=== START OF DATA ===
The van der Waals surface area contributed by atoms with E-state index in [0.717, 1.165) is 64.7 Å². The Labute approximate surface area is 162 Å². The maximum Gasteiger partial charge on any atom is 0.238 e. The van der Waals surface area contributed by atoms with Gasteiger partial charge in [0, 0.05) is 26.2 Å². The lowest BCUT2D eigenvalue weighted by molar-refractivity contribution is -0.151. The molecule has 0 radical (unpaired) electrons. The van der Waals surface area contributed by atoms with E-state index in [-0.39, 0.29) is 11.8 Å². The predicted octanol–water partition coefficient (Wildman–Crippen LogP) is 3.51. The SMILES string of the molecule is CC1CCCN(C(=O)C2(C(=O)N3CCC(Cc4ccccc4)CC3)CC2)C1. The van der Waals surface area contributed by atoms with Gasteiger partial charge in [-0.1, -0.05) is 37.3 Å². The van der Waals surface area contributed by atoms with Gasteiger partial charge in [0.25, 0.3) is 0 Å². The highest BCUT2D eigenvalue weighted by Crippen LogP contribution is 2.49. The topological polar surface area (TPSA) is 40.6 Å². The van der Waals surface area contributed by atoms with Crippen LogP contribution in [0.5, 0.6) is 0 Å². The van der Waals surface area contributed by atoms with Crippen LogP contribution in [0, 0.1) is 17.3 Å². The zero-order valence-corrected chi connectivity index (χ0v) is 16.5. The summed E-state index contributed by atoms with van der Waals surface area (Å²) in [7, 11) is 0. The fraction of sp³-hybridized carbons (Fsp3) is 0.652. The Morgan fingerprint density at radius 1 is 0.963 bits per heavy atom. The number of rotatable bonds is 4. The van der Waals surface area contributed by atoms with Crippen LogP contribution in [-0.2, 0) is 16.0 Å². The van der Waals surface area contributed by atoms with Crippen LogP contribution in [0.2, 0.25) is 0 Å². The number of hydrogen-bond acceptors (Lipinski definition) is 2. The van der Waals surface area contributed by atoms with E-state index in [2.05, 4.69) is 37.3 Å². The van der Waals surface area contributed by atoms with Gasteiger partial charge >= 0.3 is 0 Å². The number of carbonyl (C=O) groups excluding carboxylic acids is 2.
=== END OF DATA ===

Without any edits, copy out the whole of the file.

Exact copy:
The van der Waals surface area contributed by atoms with E-state index in [0.717, 1.165) is 64.7 Å². The Labute approximate surface area is 162 Å². The maximum Gasteiger partial charge on any atom is 0.238 e. The van der Waals surface area contributed by atoms with Gasteiger partial charge in [0, 0.05) is 26.2 Å². The lowest BCUT2D eigenvalue weighted by molar-refractivity contribution is -0.151. The molecule has 0 radical (unpaired) electrons. The van der Waals surface area contributed by atoms with E-state index in [-0.39, 0.29) is 11.8 Å². The predicted octanol–water partition coefficient (Wildman–Crippen LogP) is 3.51. The SMILES string of the molecule is CC1CCCN(C(=O)C2(C(=O)N3CCC(Cc4ccccc4)CC3)CC2)C1. The van der Waals surface area contributed by atoms with Gasteiger partial charge in [-0.1, -0.05) is 37.3 Å². The van der Waals surface area contributed by atoms with Gasteiger partial charge in [0.25, 0.3) is 0 Å². The highest BCUT2D eigenvalue weighted by Crippen LogP contribution is 2.49. The topological polar surface area (TPSA) is 40.6 Å². The van der Waals surface area contributed by atoms with Crippen LogP contribution in [0.5, 0.6) is 0 Å². The van der Waals surface area contributed by atoms with Crippen LogP contribution in [0, 0.1) is 17.3 Å². The zero-order valence-corrected chi connectivity index (χ0v) is 16.5. The summed E-state index contributed by atoms with van der Waals surface area (Å²) in [7, 11) is 0. The fraction of sp³-hybridized carbons (Fsp3) is 0.652. The Morgan fingerprint density at radius 1 is 0.963 bits per heavy atom. The number of rotatable bonds is 4. The van der Waals surface area contributed by atoms with Crippen LogP contribution in [-0.2, 0) is 16.0 Å². The van der Waals surface area contributed by atoms with Crippen LogP contribution in [0.2, 0.25) is 0 Å². The number of hydrogen-bond acceptors (Lipinski definition) is 2. The van der Waals surface area contributed by atoms with E-state index in [2.05, 4.69) is 37.3 Å². The van der Waals surface area contributed by atoms with Gasteiger partial charge >= 0.3 is 0 Å². The number of carbonyl (C=O) groups excluding carboxylic acids is 2.